NICK Clegg was in full poetic, campaigning mode this week.With 11 months to go before the 2015 General Election, the Liberal Democrat leader effectively began his party's long campaign.
This is because the LibDems are in such a deep hole, Mr Clegg has to start earlier than the others to try to get them out; if he can.
Indeed, one could argue the Deputy Prime Minister began this gruelling exercise last year when he became the first party leader to engage in the masochism strategy of doing a weekly phone-in and, just as David Cameron and Ed Miliband were abandoning their monthly press conferences, Mr Clegg was introducing his.
As Ukip has supplanted the LibDems as the party of protest, the yellow peril has taken quite a hammering, most notably in by-elections. Back in the heady rose garden days of the Lib-Con Coalition, the LibDems were polling 25 per cent; this month they hit just six.
Since 2010, the party has witnessed electoral decimation: MSPs falling from 16 to five; last month, the party lost another 300 councillors in England and, embarrassingly, saw its stock of MEPs fall from 11 to just one. Such continual pounding will be hitting the party's support base; crucial to getting activists involved in any election campaign. It means the LibDems strategy will be limited; pouring resources into keeping the seats it currently has.
So the DPM appeared before the feral beasts of the media to try to shore up the crumbling edifice, churning out campaign soundbites on the economy. He claimed the LibDems were the "pluckiest, toughest, bravest party in British politics", that history would look kindly on their decision to enter a political marriage with their Tory foes to save the economy. Yet Europe often shows it is the senior not the junior partner in a coalition, who benefits electorally.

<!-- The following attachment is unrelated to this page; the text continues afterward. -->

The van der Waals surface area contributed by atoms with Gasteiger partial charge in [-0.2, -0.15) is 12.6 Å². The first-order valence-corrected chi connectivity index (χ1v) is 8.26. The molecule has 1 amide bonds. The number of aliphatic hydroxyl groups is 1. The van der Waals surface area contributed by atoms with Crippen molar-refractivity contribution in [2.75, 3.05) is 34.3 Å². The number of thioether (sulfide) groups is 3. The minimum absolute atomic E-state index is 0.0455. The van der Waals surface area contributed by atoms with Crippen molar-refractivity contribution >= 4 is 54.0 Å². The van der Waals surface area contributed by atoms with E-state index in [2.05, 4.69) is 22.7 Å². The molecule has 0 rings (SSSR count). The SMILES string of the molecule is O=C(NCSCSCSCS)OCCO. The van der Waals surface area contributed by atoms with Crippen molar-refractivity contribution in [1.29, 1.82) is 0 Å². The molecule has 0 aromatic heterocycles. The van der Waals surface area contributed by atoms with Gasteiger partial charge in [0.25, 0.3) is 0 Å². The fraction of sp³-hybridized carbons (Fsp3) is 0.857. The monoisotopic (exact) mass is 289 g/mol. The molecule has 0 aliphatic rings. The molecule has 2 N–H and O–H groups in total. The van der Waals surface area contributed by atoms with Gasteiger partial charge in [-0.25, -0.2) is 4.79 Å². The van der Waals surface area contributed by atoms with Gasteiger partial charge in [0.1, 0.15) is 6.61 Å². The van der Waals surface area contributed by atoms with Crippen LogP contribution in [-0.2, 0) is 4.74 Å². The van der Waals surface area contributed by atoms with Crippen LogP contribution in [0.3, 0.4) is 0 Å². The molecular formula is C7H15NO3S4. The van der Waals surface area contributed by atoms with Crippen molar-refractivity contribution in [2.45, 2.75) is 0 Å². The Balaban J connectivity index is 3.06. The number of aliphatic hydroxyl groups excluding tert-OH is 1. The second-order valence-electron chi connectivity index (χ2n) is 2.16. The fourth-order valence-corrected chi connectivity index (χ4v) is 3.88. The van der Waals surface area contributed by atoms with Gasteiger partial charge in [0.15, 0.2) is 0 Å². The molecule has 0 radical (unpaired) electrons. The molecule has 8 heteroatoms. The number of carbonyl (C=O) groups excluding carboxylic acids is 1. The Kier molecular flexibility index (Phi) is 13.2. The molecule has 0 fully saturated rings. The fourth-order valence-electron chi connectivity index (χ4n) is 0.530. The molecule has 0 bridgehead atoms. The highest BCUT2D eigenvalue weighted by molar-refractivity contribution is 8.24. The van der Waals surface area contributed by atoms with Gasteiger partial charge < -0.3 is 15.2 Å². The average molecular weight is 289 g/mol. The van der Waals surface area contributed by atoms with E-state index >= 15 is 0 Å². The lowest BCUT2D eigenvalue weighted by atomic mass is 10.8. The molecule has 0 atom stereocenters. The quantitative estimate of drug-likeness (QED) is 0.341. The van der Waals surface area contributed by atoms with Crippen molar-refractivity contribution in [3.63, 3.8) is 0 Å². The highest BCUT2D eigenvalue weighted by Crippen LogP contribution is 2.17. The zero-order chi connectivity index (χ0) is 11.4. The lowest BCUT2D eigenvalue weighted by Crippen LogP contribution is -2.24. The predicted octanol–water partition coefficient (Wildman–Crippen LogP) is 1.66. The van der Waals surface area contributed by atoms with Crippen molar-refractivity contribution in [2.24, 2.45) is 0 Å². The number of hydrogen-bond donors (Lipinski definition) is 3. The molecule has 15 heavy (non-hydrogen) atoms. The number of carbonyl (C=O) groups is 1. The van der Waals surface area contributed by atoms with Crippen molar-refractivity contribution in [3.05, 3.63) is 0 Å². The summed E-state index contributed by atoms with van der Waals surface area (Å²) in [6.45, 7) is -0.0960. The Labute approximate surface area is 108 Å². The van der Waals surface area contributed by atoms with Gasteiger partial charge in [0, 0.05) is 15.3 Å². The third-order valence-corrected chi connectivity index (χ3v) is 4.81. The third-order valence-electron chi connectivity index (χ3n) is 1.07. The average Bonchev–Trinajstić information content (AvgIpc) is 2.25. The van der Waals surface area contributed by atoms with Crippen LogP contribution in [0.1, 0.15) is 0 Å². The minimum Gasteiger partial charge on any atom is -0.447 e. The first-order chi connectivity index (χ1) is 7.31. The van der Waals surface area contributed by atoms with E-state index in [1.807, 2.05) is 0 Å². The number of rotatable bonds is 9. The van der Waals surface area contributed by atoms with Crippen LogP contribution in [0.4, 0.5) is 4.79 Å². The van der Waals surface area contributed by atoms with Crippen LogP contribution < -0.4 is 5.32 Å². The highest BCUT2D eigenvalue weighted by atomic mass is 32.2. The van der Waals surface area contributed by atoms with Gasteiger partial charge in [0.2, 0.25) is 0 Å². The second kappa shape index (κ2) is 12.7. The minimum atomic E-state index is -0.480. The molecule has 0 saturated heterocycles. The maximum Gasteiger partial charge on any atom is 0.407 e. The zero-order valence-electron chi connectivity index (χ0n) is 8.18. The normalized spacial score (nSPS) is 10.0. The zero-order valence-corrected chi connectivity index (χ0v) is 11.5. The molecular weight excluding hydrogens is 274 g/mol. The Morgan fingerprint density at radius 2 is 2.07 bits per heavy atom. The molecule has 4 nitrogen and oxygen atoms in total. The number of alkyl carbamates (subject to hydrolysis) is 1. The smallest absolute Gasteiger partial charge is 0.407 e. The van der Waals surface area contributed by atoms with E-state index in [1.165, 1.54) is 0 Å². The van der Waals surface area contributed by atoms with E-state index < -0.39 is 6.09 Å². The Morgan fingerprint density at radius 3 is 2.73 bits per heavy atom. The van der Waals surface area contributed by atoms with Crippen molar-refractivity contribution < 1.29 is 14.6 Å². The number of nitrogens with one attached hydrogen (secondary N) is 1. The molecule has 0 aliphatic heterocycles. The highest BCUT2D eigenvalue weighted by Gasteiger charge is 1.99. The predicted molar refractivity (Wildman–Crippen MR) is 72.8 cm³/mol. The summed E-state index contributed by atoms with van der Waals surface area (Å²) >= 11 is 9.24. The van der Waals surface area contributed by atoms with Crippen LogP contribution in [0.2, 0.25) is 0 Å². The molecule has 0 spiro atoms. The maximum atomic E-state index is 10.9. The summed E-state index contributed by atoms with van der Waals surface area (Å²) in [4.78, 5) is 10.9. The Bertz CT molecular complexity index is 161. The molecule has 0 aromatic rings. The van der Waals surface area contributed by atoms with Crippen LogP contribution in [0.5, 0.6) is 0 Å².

Mr Clegg announced his price for another coalition; agreement to ring-fencing all English education spending at a cost of £10 billion a year. Interestingly, he did not spell out how it would be paid for.
This week in a snapshot of 17 Lib-Con marginal seats, the prediction was the LibDems would lose a dozen or more. A similar survey of Lib-Lab marginals is due out soon; Mr Clegg might be watching for the results from behind the yellow sofa.
While the electoral arithmetic means Labour needs a much smaller lead than the Tories to win a majority in 2015, it could be neither gets one; Ukip being the unknown factor.
There could be an irony, of course. While Mr Clegg might see his party lose almost half its 57 MPs next May, because Mr Cameron and Mr Miliband will be desperate to seize power, the LibDem chief could wield greater influence on the formation of another UK coalition than he did in 2010.
In one Mario Cuomo moment, a self-congratulatory DPM declared: "The smallest party has turned out to be the one with the biggest ideas."
We'll know in 2015 if the voters believe him and feel it's time to save those "plucky" LibDems from electoral annihilation.
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